Groups raise concerns with nuke plants’ design

Twelve national and southern environmental groups called on the Nuclear Regulatory Commission to delay action on proposed new nuclear plants, including two in Florida, because of design flaws that raise safety issues. Florida Power & Light Co. has proposed expanding its Turkey Point nuclear plant and Progress Energy has proposed building a new nuclear plant in Levy County.

The twelve groups, including the Green Party of Florida and the Southern Alliance of Clean Energy, released a report by Fairewinds Associates about the risk of corrosion involving the proposed Westinghouse AP1000 reactor design that would be used in the plants. The groups called on federal agencies to suspend the proposed reactor from plant licensing and taxpayer loan consideration. The proposed AP1000 steel containment liner is susceptible to rust, according to Arnold Gundersen, chief engineer at Fairewinds Associates.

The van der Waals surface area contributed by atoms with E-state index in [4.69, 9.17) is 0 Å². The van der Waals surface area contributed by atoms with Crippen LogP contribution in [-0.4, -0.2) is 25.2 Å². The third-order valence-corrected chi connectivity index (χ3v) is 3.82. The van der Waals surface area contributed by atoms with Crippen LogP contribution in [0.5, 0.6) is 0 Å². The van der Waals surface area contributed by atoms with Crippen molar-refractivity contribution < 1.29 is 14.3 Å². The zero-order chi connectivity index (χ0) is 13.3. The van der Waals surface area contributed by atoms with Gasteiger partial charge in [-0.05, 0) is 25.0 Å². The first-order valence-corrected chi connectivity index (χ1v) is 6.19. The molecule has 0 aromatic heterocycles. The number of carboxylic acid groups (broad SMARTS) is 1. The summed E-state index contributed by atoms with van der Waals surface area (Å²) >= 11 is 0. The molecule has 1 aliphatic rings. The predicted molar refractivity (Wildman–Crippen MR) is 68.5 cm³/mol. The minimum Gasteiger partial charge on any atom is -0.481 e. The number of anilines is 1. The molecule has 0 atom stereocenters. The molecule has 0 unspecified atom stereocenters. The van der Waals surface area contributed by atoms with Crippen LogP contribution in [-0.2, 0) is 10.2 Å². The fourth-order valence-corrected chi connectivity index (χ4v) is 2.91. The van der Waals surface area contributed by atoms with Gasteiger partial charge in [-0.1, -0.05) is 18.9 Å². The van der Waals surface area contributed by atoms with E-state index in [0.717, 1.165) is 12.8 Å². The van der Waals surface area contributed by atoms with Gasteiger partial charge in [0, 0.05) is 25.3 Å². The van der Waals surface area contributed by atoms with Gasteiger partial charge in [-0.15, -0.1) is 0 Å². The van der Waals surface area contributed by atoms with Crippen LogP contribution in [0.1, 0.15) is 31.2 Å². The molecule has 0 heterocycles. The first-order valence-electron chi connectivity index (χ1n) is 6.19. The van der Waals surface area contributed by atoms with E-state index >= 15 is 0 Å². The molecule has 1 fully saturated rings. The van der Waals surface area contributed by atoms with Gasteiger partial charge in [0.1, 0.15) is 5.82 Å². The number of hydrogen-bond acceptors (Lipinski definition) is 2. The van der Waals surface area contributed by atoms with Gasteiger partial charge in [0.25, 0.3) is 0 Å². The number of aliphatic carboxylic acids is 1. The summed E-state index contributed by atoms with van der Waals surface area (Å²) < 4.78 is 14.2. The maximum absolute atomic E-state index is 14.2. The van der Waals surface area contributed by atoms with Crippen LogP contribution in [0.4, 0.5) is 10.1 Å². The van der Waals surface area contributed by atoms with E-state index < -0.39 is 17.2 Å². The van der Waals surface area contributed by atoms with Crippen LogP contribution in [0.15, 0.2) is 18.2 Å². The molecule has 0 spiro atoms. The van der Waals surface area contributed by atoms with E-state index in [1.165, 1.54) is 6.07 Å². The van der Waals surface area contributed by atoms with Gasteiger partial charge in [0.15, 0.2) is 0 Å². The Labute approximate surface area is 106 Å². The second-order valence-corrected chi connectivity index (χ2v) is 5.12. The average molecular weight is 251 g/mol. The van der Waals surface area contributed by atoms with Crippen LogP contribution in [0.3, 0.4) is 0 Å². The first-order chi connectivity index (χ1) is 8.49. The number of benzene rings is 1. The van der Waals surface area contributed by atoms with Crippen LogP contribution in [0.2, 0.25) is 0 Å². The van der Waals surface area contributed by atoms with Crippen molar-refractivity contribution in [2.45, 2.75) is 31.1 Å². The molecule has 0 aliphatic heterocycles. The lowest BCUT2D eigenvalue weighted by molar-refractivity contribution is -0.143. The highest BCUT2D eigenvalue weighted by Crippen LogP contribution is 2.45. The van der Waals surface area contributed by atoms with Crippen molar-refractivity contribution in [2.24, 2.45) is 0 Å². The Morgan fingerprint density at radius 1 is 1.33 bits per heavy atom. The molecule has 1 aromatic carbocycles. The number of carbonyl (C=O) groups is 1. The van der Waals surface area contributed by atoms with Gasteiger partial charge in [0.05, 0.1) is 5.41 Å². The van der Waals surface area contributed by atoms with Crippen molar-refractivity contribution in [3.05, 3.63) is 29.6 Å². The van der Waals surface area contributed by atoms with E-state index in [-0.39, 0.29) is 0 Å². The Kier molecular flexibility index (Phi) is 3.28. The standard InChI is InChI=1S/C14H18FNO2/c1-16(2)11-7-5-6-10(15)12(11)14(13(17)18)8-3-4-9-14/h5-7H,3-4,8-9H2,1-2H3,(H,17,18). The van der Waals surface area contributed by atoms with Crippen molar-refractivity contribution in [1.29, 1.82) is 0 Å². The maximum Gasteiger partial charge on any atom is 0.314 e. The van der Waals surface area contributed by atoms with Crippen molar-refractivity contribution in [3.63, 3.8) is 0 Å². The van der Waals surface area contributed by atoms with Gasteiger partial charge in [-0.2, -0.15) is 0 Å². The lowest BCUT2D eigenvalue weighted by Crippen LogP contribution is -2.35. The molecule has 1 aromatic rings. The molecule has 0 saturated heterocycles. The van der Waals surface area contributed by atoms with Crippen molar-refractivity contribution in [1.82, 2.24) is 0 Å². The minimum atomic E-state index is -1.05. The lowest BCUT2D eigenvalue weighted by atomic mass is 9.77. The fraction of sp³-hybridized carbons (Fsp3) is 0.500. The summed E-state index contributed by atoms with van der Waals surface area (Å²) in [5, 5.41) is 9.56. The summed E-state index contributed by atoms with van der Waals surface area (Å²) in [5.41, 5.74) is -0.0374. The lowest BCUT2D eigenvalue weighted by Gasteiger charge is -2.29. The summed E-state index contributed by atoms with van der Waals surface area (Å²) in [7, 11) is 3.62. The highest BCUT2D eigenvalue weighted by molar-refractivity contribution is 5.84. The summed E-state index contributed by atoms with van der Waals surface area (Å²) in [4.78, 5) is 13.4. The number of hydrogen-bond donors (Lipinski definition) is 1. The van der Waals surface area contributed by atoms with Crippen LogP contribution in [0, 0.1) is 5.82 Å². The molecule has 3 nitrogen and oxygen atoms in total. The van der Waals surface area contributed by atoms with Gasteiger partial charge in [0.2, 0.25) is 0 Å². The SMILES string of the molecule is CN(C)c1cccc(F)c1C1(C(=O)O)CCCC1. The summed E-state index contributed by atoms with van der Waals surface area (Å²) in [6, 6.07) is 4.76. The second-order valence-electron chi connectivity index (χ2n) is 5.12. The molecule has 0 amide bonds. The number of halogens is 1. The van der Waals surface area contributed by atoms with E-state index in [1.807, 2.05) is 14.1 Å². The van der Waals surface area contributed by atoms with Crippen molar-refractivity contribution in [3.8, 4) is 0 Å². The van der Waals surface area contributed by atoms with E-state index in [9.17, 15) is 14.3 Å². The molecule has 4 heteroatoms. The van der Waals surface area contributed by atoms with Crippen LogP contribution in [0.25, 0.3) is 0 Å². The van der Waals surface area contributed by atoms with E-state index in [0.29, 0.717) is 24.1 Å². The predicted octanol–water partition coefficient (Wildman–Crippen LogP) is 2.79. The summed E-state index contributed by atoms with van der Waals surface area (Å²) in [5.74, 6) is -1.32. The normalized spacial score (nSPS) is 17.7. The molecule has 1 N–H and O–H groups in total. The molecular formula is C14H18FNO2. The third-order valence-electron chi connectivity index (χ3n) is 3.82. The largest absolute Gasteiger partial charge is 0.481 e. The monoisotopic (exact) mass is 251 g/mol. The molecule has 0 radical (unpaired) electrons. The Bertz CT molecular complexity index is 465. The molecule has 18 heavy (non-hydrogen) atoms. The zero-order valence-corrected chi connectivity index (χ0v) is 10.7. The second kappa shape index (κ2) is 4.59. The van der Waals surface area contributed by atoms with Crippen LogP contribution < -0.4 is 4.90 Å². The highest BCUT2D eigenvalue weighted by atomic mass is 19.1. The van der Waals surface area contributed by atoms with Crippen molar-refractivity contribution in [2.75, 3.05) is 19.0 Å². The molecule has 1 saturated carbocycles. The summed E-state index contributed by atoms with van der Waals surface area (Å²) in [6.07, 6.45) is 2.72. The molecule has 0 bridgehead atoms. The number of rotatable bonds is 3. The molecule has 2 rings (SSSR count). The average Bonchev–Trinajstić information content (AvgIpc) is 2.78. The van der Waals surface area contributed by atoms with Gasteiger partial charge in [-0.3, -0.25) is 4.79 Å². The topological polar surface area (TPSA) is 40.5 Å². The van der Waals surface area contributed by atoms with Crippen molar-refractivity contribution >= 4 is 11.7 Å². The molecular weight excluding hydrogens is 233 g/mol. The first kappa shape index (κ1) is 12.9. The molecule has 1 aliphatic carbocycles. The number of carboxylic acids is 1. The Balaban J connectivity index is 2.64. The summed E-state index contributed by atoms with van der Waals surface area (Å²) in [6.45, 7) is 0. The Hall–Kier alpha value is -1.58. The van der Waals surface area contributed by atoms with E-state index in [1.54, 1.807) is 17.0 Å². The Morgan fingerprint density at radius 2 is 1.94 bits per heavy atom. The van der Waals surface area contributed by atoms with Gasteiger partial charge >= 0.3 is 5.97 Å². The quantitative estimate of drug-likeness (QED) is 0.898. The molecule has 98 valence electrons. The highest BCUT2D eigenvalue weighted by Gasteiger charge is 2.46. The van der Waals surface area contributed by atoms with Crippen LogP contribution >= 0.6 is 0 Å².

The Nuclear Regulatory Commission already was reviewing AP 1000 issues such as those raised by Fairewinds as part of its routine design certification process, said Scott Burnell, spokesman for the Nuclear Regulatory Commission. The design certification process must be completed before the license applications for the Florida plants are approved, Burnell said.

A Progress Energy spokeswomwan said the utility is confident the AP 1000 is safe and that it will be used in the Levy County nuclear plant. There was no immediate response from FPL or Westinghouse. The design review should not delay the Florida plants because NRC licensing is expected to extend in to late 2011 for Levy County and into 2012 for the Turkey Point plant, Burnell said.

(Story content provided by the Current, produced by The Florida Tribune. Story copyrighted by Bruce Ritchie and Do not copy or redistribute without permission.)